As the world continues to shrink due to advances in communication and travel, disparate cultures who may have had limited contact with one another suddenly find themselves intermingling on a daily basis. Whereas less than a century ago the average American or European might have little to no understanding of Arab or Chinese culture, today, thanks in a large part to the internet, one can not only read up on culture from these areas but also watch indigenous programming and listen to ethnic music on a daily basis. The same can be said for the average person in those regions, and the result of this exchange is that now more than ever the world has truly become one large global community. The problem with this is that, as the world grows smaller, different cultures can and do come into conflict with one another and this has led to no end of debate about whether certain aspects of different cultures are legitimate in modernity. Continue reading
Tag Archives: Sati
Kasu Ma is said to have immolated herself in the 18th century, after her son died in battle. She took on what was traditionally a wife’s duty because her daughter-in-law refused to die on the pyre – a bad omen which Kasu Ma hoped to negate with her own death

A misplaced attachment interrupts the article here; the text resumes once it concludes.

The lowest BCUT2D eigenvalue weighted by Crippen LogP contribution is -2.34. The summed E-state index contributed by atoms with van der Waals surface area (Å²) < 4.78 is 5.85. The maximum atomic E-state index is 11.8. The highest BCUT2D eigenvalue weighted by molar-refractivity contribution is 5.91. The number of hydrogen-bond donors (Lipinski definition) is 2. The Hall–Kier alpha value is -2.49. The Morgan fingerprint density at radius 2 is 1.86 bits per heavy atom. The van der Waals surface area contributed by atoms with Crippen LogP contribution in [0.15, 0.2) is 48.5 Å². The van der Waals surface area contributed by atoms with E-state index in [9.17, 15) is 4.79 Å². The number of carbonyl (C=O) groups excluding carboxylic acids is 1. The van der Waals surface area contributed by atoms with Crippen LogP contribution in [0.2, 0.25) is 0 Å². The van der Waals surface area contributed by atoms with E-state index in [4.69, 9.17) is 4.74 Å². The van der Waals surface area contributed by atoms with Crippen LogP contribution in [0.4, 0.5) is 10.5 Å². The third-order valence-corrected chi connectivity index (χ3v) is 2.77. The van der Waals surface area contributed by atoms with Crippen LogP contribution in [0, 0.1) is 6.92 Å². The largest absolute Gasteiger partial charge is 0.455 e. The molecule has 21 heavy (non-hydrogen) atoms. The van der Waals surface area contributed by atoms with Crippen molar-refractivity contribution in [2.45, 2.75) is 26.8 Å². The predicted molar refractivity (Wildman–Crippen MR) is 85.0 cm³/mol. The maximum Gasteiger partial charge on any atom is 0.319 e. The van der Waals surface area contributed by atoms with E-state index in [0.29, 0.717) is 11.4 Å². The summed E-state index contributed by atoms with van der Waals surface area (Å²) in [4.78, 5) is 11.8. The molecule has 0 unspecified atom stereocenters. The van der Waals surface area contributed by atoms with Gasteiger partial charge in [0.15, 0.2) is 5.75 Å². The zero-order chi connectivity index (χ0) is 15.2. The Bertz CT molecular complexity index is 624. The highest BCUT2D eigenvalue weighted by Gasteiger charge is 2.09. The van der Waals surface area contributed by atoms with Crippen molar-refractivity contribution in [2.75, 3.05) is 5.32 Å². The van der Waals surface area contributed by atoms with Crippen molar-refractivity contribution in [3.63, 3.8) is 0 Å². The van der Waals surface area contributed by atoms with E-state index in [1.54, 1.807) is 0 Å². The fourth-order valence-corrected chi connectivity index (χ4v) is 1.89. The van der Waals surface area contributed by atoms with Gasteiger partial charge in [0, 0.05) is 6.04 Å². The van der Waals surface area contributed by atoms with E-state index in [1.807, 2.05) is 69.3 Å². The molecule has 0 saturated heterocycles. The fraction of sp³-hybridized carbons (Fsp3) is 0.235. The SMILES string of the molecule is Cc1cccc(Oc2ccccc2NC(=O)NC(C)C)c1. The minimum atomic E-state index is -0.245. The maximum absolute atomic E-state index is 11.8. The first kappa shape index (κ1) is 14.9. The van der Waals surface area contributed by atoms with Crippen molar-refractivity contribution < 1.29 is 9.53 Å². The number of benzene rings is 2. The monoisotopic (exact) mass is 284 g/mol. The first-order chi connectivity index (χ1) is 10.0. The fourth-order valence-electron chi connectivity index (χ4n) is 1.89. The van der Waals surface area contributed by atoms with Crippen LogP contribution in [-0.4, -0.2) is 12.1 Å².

Zulfiqar Ali Kalhoro
An elderly woman leaned against the pillar of Kasu Ma sati, her head bowed down in prayer, oblivious to her surroundings. As I approached her, thinking to ask about the sati, she turned around and signalled for me to sit down. Her name was Shani Bai, she told me, and she was a member of the Meghwar community and a devout devotee of Kasu Ma sati. She had come to the shrine, in Sindh’s Mithi district, from the nearby town of Chelhar to pay homage.
Sati is a funeral rite, practiced by some Hindus, in which a recent widow immolates herself on her late husband’s funeral pyre; the term can also refer to the widow herself. The ritual is named after the goddess Sati, who, according to Hindu mythology, burned herself to death after her father insulted her husband, the god Shiva. Although strict proscriptions against the rite now exist, sati dates as far back as the fifth century, if not earlier, and was practiced regularly in parts of India until the 20th century. Even today, sati veneration is widespread throughout the Sindhi district of Tharparkar, where nearly every village has a memorial stone commemorating a sati.
As she sat in front of the shrine, Shani Bai told me she paid her respects to Kasu Ma whenever there was a problem in the family – and she is hardly alone. Many women of her community visit the shrine of Kasu Ma regularly in hopes of finding solutions to their worries and travails. During the annual mela, almost every caste of Hindus swarm to the shrine, where Maganhars, who have traditionally provided musical services, sing bhajan (devotional songs) and chhands (folk poetry) in honour of the sati. Continue reading